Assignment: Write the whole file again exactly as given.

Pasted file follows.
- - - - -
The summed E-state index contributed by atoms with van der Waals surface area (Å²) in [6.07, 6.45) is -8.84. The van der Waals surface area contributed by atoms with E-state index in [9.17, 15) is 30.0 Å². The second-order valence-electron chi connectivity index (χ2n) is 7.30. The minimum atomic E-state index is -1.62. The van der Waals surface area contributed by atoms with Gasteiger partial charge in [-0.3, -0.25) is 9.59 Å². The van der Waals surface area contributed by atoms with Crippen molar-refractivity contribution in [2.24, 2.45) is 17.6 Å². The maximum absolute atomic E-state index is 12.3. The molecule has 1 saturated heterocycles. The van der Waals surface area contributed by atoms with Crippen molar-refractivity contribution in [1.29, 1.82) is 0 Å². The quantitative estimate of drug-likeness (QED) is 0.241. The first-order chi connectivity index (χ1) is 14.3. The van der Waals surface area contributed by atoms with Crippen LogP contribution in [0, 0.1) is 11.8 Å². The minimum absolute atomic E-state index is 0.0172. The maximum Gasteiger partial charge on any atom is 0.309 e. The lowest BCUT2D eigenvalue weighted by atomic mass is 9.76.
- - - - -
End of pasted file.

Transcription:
The summed E-state index contributed by atoms with van der Waals surface area (Å²) in [6.07, 6.45) is -8.84. The van der Waals surface area contributed by atoms with E-state index in [9.17, 15) is 30.0 Å². The second-order valence-electron chi connectivity index (χ2n) is 7.30. The minimum atomic E-state index is -1.62. The van der Waals surface area contributed by atoms with Gasteiger partial charge in [-0.3, -0.25) is 9.59 Å². The van der Waals surface area contributed by atoms with Crippen molar-refractivity contribution in [2.24, 2.45) is 17.6 Å². The maximum absolute atomic E-state index is 12.3. The molecule has 1 saturated heterocycles. The van der Waals surface area contributed by atoms with Crippen molar-refractivity contribution in [1.29, 1.82) is 0 Å². The quantitative estimate of drug-likeness (QED) is 0.241. The first-order chi connectivity index (χ1) is 14.3. The van der Waals surface area contributed by atoms with Crippen LogP contribution in [0, 0.1) is 11.8 Å². The minimum absolute atomic E-state index is 0.0172. The maximum Gasteiger partial charge on any atom is 0.309 e. The lowest BCUT2D eigenvalue weighted by atomic mass is 9.76.